Guidelines aim to define and demystify technology-assisted review and to encourage widespread adoption of TAR processes

EDRM has released a comprehensive set of guidelines that aim to objectively define and explain technology-assisted review for members of the judiciary and the legal profession.

The goal, editors say, is to provide a wide audience with an authoritative and clear understanding of the reasons to use technology-assisted review, known as TAR, in litigation, and the processes by which TAR works.

A PDF of the full document is available here.

The guidelines define TAR as “a review process in which humans work with software to train it to identify relevant documents.” The process consists of several steps, including collection and analysis of documents, training the computer using software, quality control and testing, and validation. The guidelines say TAR is an alternative to the manual review of all documents in a discovery process that is at least as accurate and far more time- and cost-efficient than manual review.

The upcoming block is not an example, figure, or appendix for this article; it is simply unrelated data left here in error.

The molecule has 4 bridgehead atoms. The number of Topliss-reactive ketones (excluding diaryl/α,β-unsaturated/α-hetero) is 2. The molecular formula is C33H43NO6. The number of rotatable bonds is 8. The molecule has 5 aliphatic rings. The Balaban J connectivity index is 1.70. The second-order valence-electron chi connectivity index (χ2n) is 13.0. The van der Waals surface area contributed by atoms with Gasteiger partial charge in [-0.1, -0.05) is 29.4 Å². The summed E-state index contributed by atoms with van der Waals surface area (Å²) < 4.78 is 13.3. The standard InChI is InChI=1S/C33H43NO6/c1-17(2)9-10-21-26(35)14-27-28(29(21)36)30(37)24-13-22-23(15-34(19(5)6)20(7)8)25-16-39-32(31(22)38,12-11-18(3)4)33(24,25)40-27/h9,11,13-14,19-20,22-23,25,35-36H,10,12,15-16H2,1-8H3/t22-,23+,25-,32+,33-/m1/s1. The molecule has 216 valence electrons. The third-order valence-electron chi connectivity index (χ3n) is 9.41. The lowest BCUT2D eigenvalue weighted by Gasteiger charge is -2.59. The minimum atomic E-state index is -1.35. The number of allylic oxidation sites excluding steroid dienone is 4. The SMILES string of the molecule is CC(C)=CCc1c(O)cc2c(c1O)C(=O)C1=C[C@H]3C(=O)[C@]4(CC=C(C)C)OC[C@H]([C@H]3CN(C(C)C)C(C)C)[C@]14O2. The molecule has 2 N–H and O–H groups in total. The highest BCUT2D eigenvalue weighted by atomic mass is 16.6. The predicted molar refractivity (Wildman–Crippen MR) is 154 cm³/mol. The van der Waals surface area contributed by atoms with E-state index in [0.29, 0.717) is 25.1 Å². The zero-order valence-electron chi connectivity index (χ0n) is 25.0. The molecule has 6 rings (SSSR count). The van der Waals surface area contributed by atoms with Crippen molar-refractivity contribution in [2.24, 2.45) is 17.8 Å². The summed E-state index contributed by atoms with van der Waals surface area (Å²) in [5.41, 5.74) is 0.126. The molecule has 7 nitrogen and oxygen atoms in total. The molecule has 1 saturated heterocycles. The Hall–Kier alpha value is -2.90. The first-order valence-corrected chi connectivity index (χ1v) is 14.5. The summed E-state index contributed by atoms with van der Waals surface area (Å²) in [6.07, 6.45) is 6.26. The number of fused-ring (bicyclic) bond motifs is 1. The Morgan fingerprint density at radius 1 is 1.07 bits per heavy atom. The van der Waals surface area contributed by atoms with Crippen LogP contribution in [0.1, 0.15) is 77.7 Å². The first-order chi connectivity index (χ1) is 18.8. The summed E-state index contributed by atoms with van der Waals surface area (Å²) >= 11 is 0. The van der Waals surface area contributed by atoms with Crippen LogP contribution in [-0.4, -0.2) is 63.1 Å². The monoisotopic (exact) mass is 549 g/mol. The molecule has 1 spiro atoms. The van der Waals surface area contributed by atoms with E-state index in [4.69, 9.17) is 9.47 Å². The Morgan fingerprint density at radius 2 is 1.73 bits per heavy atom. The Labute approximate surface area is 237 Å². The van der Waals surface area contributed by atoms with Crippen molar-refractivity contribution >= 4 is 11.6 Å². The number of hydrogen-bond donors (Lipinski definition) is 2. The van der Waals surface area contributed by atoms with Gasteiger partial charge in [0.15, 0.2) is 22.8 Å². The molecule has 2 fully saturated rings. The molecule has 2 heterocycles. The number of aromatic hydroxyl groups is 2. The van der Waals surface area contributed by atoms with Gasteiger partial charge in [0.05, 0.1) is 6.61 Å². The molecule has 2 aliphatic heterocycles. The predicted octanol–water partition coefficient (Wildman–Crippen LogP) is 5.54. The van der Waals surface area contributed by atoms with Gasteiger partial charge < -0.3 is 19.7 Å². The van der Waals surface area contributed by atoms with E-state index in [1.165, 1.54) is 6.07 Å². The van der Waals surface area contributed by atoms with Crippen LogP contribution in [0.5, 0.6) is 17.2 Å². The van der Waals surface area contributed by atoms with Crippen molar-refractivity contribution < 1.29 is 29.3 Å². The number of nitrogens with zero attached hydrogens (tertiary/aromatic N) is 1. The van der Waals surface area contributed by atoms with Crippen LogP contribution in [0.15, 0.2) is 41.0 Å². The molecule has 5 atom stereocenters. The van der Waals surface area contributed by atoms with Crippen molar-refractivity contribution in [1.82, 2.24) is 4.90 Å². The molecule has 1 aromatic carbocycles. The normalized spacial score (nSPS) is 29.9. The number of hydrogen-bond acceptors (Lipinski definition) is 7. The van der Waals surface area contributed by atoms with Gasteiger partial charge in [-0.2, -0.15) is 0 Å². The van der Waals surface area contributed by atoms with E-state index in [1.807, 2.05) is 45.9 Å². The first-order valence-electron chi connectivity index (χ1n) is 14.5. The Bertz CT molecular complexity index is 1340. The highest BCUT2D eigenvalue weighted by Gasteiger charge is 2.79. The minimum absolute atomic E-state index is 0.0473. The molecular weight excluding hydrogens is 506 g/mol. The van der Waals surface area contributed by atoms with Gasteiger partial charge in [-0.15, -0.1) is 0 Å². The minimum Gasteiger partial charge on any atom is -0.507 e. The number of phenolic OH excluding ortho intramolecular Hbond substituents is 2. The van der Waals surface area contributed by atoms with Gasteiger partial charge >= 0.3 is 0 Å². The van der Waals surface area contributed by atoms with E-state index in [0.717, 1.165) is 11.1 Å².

The 50-page document contains four chapters: The first chapter defines technology assisted review and the TAR process. The second chapter lays out a standard workflow for the TAR process. The third chapter examines alternative tasks for applying TAR, including prioritization, categorization, privilege review, and quality and quantity control. Chapter four discusses factors to consider when deciding whether to use TAR, such as document set, cost, timing, and jurisdiction.

If TAR is still mysterious to you, this sounds like a document you might want to read. You can find the full document here.

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